Second, the special proof die that will strike the coin is scrubbed with horsehair to make the field extra glossy. Also, the frosted portions of the die are either pickled in acid (before 1970) or textured with computerized lasers. Pickled dies fade each time they hit a blank, so their frost-field contrast ranges from Deep Cameo (the first 50 to 100) to Cameo to regular proofs.
The Role of Rarity in Proof Coin Value
Since laser frosting doesn’t fade, all 1990 Proof Quarters are graded Deep Cameo or Ultra Cameo, meaning they have the maximum contrast between their reflective die and hazy field. In 1990, the San Francisco Mint made 3,299,559 Proof Quarters with the S Mint Mark. But since these coins are fairly young, lots of people have them and they’re not especially rare.
This pushes the price way down. A PR 70 DCAM, which is the highest possible grade, only sold for $329 on eBay in May 2020. PCGS has received close to 1,000 coins in this perfect grade, so their value in September 2023 is only $26 each. One step down, PCGS has seen over 6,000 submissions in PR 69 DCAM, so those are even cheaper at just $16 in 2023.
Rare 1990 Quarter Errors List
Whenever new coins are issued, experts spend the first 30 days looking for mint errors that can raise the value of the coin. These mint mistakes are assigned an FS number, meaning First Strike. FS errors are the most expensive ones but mistakes that are discovered later can be valuable as well. Let’s look at some 1990 Quarter Errors, including the Proof FS-101 DDO.
1990-S Proof Quarter DDO FS-101
DDO means doubled-die obverse, sometimes called hub doubling. It happens when the die moves between hub strikes, forcing the second strike to hit a slightly different spot. This flaw is then copied to all coins made by that die, so it becomes a variety. On 4th April 2017, a coin graded PR 70 DCAM sold for $7,050. Only two are known so they’re worth $5,500 in 2023.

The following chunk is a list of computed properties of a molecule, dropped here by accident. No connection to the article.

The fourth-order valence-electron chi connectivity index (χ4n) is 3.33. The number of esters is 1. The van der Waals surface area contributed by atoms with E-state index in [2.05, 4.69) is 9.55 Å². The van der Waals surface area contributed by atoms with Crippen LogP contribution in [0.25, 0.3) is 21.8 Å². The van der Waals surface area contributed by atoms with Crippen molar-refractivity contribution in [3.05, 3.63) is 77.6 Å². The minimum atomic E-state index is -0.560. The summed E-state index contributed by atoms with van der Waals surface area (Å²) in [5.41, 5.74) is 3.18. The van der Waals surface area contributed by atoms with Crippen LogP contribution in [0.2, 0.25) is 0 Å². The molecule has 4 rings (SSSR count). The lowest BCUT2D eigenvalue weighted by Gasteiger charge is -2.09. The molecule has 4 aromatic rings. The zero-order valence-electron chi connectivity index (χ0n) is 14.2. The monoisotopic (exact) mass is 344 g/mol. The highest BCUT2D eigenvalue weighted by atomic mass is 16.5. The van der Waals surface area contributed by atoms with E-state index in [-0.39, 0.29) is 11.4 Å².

1990-P Quarter Broadstruck Error
The rim of a coin is sometimes called its retaining collar because it helps the coin keep its shape. This ensures that every coin has the exact same width and thickness, which maintains a consistent face value. It’s also useful for stacking. But if the collar gets deformed, flattened, or widened, that’s called a broadstrike error. Graded MS 65, this one sold for around $35.
1990-P Quarter Double Struck Flipover in Collar
This is an interesting error. Instead of exiting the press after striking, the coin flipped. But it landed in the exact same position, smack between the dies. Because of this, the collar didn’t get broadstruck. But as a result of the flip, some of the reverse details were stamped onto the obverse and vice versa. Even in the medium grade of AU 58, this unique mistake was $1,400.
1990 Quarter Double Struck 45% Off-Center
Here’s a different type of double strike. The second strike hit the coin as it was already on its way out of the press, so it created overlapping designs. The coin was also slightly deformed. The second strike rotated about 90° and covered the mint mark so you can’t tell the minting location. In MS 64, the presence of two errors raised the quarter’s cumulative value to $280.
Also read: 17 Most Valuable Quarter Errors Worth Money
Where to Sell Your 1990 Quarter ?
Now that you know the value of your coins, do you know where to sell those coins online easily? Don’t worry, I’ve compiled a list of these sites, including their introduction, pros, and cons.
Check out now: Best Places To Sell Coins Online (Pros & Cons)
1990 Quarter FAQ
Is the 1990 Quarter Made of Silver?
No, it’s not. Since 1965, all quarters have been 91.67% copper and 8.33% nickel. But you can still find silver quarters in your change, or if you buy coin rolls from the bank. Check the date and if they were minted in 1964 or earlier, they’ll be 90% silver and 10% copper so good luck!